HEGIUS [VON HEEK], ALEXANDER (c. 1433-1498), German humanist, so called from his birthplace Heek in Westphalia. In his youth he was a pupil of Thomas a Kempis, at that time canon of the convent of St Agnes at Zwolle. In 1474 he settled down at Deventer in Holland, where he either founded or succeeded to the headship of a school, which became famous for the number of its distinguished alumni. First and foremost of these was Erasmus; others were Hermann von dem Busche, the missionary of humanism, Conrad Goclenius (Gockelen), Conrad Mutianus (Muth von Mudt) and pope Adrian VI. Hegius died at Deventer on the 7th of December 1498. His writings, consisting of short poems, philosophical essays, grammatical notes and letters, were published after his death by his pupil Jacob Faber. They display considerable knowledge of Latin, but less of Greek, on the value of which he strongly insisted. Hegius's chief claim to be remembered rests not upon his published works, but upon his services in the cause of humanism. He succeeded in abolishing the old-fashioned medieval textbooks and methods of instruction, and led his pupils to the study of the classical authors themselves. His generosity in assisting poor students exhausted a considerable fortune, and at his death he left nothing but his books and clothes.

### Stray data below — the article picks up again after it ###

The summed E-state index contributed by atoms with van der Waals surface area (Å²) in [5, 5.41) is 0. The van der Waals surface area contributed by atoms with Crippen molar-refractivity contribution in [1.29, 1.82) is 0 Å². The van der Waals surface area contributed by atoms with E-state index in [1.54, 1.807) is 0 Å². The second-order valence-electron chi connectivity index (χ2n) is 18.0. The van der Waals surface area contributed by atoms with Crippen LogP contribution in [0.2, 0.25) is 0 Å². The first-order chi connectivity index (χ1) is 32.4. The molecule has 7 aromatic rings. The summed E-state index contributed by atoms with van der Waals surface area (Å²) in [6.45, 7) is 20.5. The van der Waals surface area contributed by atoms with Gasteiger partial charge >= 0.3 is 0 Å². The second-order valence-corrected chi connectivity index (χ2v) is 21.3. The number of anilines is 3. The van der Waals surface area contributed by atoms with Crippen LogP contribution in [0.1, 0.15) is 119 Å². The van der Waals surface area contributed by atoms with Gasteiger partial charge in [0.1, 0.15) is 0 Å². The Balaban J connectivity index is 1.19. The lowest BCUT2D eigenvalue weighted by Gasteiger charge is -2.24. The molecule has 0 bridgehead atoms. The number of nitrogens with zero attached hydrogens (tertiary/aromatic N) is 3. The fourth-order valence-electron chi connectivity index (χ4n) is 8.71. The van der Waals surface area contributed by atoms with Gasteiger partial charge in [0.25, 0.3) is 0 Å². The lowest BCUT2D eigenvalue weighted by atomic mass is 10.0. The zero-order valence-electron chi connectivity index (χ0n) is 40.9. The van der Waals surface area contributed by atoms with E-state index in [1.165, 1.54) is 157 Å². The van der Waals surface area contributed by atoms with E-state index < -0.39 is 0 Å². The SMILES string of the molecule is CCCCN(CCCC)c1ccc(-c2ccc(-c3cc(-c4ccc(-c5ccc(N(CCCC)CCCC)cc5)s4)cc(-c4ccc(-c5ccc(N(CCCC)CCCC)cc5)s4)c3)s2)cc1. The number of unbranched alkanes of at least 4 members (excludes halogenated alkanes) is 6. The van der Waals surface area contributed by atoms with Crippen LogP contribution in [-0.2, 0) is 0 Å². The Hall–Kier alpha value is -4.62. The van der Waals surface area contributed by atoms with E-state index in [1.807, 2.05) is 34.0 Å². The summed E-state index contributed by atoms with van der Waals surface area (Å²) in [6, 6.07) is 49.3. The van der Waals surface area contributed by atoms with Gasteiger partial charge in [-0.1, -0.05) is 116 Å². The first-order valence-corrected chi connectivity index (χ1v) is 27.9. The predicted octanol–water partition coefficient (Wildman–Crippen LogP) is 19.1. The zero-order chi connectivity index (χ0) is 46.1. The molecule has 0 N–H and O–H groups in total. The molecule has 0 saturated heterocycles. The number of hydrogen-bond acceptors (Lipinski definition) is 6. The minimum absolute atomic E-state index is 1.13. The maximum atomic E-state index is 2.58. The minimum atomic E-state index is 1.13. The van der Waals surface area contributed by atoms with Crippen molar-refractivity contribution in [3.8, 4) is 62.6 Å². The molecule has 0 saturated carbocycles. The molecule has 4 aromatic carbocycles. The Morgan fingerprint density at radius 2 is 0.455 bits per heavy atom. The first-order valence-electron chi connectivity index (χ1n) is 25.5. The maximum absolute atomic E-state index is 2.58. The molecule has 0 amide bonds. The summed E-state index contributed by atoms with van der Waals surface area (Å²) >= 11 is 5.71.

See D. Reichling, " Beitrage zur Charakteristik des Alex. Hegius," in the Monatsschrift fur Westdeutschland (1877) ; H. Hamelmann, Opera genealogico-historica (1711); H. A. Erhard, Geschichte des Wiederaufbluhens wissenschaftticher Bildung (1826); C. Krafft ancl W. Crecelius, " Alexander Hegius und seine Schiller," from the works of Johannes Butzbach, one of Hegius's pupils, in Zeitschrift des bergischen Geschichtsvereins, vii. (Bonn, 1871).
Note - this article incorporates content from Encyclopaedia Britannica, Eleventh Edition, (1910-1911)